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while it's more likely to help with your stats, in general, no. I've done research at two top-ranked med schools which I had no shot in hell at with my stats, but it's allowed me to develop a network that will be useful in residency, where some of this touchy-feely stuff seems to matter more (i.e., over pure numbers)
 

Narmerguy

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Is it appropriate/ethical to literally ask your PI to pull strings for u?

I.e. Asking "Can you put in a good word for me at __ Med school since you're part of their faculty"?
If you have to ask them to do it, you probably shouldn't.
 
OP
rockaction

rockaction

casemed'14
May 3, 2009
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Thanks for all the replies! My PI has tried to help me as much as possible with the application process - let me shadow, etc. - and knows I'm applying right now. I won't be like "put in a good word for me!". I'm hoping the repute of my lab (which is fairly high I imagine) will do the talking for me, as well as a good LOR.
 

orrghead16

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I'm hoping the repute of my lab (which is fairly high I imagine) will do the talking for me, as well as a good LOR.
IMO, science and medicine is just as much about the people you know as how good you are. It sucks, it isn't fair, but it is true. This is probably true to a lesser extent when applying to medical school than later in life, but it can be a factor

I sat down with a very prominent scientist at dinner about a year ago at a meeting. Hadn't met him before. Somehow we got onto the politics in science. I was talking about something when he interrupted me: "You know what, I stopped apologizing for the people I know quite a while ago, and haven't looked back." There was an awkward silence for a while. Indeed, it was one of those life changing moments; where, when you are young and naive, you still think everything that goes on in science and medicine is perfect and unflawed, that science still holds all the truth, hides nothing, and contains none of the burdens and corruption of real life. And it suddenly crashes down on you.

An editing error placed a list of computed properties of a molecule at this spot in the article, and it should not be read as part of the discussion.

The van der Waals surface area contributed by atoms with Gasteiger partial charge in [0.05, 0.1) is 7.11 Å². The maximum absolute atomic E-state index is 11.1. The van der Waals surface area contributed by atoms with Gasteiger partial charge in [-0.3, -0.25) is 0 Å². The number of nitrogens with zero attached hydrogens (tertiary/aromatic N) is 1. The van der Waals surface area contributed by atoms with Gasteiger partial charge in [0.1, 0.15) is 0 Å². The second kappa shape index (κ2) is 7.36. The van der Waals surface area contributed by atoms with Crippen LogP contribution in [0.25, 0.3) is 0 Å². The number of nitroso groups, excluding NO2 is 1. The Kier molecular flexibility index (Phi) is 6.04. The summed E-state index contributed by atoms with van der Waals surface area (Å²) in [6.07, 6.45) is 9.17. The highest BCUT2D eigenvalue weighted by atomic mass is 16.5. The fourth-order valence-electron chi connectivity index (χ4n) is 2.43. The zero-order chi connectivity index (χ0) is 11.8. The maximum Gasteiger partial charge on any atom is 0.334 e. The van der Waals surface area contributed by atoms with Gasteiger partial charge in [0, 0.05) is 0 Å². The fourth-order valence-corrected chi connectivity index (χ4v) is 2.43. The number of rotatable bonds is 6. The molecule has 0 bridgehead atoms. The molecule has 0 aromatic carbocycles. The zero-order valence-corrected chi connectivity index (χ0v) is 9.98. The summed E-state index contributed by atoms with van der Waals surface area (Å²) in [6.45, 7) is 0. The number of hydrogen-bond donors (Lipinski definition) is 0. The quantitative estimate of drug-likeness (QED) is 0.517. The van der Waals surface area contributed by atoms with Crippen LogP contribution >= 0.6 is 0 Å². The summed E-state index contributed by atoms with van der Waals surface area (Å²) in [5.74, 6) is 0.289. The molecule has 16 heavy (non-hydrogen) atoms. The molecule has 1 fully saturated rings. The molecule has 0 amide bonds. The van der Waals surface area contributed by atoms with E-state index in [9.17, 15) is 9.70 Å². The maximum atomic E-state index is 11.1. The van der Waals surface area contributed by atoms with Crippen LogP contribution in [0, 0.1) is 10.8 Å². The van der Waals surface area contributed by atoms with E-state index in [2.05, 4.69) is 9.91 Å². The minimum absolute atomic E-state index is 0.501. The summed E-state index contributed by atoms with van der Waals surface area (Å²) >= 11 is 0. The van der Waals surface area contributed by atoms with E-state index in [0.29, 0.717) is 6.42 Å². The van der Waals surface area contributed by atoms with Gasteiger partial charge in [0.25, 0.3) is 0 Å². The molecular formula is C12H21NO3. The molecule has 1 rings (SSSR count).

The more he can push buttons, the more it will help. The more people you know and ties you can get to help you out and throw you a bone, the better. Name and affiliation won't do it alone. At this point very few pre-meds have mad contacts and strings to pull. IMO, if you can get BA hook ups, you can get an advantage.
 

Wheee

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IMO, science and medicine is just as much about the people you know as how good you are. It sucks, it isn't fair, but it is true. This is probably true to a lesser extent when applying to medical school than later in life, but it can be a factor